the war has commanded such immedi-
ate and almost unanimous support as
has the decision to control food sup-
plies and prices. Virtually the entire
press welcomes the scheme.
The Statist points out that the meas-
ure advances socialism immensely. The
public appears just to have awakened
to the fact that a majority of the popu-
lation is living lavishly as in pre-war
days.
Arrangements already are being
made between the board of trade and
the board of agriculture for controlling
the prices of stocks. The distribution
of the most important commodities-
corn, meat, and potatoes-is already
partly regulated, as also is that of
sugar. The rationing of the population
on the German system appears as yet
improbable.
Attack Luxurious Menus.
One of the troublesome features of
the situation is how to equalize mat-
ters between the rich and the poor.
On the theory of "equality of sacrifice
for all," which is a popular war watch-
ward, the newspapers are making a
sensation of luxurious menus in fash-
ionable restaurants and homes. The
limitation of restaurant meals to three
courses is to be discussed by the con-
ferees of Walter Runciman, president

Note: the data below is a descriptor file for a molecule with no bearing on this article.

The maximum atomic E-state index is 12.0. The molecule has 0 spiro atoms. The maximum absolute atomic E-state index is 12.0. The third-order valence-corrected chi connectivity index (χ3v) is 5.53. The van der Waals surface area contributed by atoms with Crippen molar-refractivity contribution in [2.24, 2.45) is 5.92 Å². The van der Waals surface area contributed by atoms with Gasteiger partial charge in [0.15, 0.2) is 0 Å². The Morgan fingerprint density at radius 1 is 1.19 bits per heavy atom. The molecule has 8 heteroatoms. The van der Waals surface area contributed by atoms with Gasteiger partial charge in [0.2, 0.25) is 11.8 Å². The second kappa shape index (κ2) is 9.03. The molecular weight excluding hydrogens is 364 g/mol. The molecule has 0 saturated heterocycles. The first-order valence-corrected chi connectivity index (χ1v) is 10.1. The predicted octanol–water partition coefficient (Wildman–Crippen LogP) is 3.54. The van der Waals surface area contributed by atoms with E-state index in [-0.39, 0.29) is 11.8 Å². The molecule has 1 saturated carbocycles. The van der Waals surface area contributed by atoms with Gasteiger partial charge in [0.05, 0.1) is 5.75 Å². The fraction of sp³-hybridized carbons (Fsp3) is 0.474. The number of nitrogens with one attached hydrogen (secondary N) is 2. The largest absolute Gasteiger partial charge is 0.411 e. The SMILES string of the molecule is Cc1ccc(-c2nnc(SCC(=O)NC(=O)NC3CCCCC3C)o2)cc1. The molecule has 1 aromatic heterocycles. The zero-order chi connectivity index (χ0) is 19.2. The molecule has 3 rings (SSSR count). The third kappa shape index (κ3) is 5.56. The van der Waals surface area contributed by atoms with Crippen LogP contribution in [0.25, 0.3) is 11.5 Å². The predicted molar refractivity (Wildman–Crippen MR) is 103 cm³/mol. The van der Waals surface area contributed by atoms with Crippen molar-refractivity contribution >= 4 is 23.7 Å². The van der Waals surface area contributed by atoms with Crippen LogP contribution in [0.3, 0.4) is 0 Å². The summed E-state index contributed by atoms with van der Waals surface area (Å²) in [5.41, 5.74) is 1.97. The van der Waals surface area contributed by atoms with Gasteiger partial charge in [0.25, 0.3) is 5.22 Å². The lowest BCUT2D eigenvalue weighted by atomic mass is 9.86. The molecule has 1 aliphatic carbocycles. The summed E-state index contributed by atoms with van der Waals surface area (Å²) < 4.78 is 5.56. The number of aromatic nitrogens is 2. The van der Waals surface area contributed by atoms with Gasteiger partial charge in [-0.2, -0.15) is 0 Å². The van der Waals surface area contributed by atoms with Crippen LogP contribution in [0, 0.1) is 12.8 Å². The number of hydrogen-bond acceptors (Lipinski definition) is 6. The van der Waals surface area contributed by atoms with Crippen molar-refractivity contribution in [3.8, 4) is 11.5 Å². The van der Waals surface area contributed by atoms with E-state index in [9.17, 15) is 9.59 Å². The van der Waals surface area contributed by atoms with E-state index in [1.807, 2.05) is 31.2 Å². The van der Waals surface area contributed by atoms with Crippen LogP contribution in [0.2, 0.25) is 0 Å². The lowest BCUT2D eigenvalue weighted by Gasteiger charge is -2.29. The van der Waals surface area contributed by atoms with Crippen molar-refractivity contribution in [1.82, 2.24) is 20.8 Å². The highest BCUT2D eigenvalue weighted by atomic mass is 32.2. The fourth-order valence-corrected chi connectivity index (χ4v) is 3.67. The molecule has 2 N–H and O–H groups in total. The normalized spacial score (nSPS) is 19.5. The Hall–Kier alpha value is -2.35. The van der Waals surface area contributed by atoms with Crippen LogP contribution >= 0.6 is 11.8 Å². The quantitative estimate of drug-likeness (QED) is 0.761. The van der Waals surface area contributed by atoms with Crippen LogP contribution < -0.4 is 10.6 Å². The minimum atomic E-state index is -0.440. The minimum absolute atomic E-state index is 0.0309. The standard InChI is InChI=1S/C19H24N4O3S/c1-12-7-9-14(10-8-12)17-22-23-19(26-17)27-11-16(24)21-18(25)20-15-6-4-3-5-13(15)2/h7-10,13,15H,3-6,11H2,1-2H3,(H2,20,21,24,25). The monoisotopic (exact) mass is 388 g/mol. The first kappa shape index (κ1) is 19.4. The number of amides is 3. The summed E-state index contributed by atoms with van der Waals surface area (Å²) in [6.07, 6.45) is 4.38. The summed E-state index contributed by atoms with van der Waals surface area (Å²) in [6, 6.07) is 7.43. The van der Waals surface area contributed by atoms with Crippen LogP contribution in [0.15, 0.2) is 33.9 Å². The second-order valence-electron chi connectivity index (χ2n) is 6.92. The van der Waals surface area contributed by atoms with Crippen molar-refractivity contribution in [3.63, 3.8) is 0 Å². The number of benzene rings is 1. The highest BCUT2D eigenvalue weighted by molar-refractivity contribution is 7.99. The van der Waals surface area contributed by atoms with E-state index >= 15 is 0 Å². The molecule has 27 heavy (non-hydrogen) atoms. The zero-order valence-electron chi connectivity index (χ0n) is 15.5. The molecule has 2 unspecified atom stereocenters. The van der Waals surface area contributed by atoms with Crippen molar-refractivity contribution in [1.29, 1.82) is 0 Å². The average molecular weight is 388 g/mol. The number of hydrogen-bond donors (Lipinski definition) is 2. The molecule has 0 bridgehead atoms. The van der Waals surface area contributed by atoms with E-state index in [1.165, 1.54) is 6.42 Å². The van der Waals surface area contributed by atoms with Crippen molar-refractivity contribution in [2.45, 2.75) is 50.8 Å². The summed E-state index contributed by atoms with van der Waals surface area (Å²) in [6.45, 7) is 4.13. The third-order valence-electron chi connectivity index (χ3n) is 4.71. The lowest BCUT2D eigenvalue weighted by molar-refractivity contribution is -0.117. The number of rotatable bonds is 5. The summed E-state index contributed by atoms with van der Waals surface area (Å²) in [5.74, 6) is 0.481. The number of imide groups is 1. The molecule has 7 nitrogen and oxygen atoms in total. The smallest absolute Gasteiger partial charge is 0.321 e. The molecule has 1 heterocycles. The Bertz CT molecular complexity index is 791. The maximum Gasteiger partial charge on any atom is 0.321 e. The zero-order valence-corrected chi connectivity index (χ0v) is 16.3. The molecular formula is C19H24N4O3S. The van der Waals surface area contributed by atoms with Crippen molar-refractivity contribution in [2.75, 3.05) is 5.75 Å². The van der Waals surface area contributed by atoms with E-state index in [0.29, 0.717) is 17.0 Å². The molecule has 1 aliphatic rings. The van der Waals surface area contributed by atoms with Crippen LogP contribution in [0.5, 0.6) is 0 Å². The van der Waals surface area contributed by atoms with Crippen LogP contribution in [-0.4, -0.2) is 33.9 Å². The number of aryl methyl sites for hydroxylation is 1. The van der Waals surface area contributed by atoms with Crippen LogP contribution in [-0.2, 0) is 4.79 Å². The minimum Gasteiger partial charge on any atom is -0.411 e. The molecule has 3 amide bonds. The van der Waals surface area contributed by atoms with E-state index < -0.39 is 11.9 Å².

of the board of trade, with hotel and
restaurant managers on Wednesday to
devise economy, but the restaurants in
the cities really are a small factor in
the general problem.
To the casual observer there are no
signs of food shortage. It still is pos-
sible to get a good dinner or lunch in
London cheaper than it could be ob-
tained in New York before the war.
Lunch Four Shillings.
A prosperous stock broker lunches
well for three or four shilling and six
pence. A course dinner at a good hotel
costs five or six shillings. The poorer
housekeepers who buy in small quan-
tities feel the pinch, since the general
retail prices average nearly 70 per
cent higher.
In the meantime "the, workman's
beer" remains lmost sacred. Notice
has been given by a small group of
members of the house of commons that
they will press for prohibition of the
manufacture of alcoholic beverages,
but this has excited no popular re-
sponse.
A wise head wears a guaranteed hat,
in a certified style. See Davis at 119
Main. 21&24

TrenchNagazine
is Full of Humor
Verses of Humor and Pathos Found
in Periodical Written by
British Troops
The Listening Post, a bi-monthly
periodical, written edited, and printed
in the zone of shell fire, "somewhere
in France," by the British expedition-
ary force, has made its appearance
around the campus.
Although carefully censored by the
chief censor of the first Canadian di-
vision, there is plenty of trench humor
in it, and the evident disposition of
the censor to indulge in a little laxity
is shown by the following choice piece